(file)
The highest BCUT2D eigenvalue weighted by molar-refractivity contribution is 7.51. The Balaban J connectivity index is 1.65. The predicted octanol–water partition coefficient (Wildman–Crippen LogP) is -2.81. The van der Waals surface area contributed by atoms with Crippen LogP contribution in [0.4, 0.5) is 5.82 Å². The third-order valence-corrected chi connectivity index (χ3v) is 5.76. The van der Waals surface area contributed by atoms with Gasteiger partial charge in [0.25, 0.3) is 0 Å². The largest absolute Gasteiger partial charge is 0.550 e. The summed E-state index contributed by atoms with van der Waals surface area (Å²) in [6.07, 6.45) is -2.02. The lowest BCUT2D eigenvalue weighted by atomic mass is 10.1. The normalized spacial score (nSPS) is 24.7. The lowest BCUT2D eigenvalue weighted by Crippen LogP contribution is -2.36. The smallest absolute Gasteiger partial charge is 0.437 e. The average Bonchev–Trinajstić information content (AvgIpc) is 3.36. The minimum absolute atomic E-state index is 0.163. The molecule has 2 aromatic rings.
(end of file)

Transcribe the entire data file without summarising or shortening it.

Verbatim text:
The highest BCUT2D eigenvalue weighted by molar-refractivity contribution is 7.51. The Balaban J connectivity index is 1.65. The predicted octanol–water partition coefficient (Wildman–Crippen LogP) is -2.81. The van der Waals surface area contributed by atoms with Crippen LogP contribution in [0.4, 0.5) is 5.82 Å². The third-order valence-corrected chi connectivity index (χ3v) is 5.76. The van der Waals surface area contributed by atoms with Gasteiger partial charge in [0.25, 0.3) is 0 Å². The largest absolute Gasteiger partial charge is 0.550 e. The summed E-state index contributed by atoms with van der Waals surface area (Å²) in [6.07, 6.45) is -2.02. The lowest BCUT2D eigenvalue weighted by atomic mass is 10.1. The normalized spacial score (nSPS) is 24.7. The lowest BCUT2D eigenvalue weighted by Crippen LogP contribution is -2.36. The smallest absolute Gasteiger partial charge is 0.437 e. The average Bonchev–Trinajstić information content (AvgIpc) is 3.36. The minimum absolute atomic E-state index is 0.163. The molecule has 2 aromatic rings.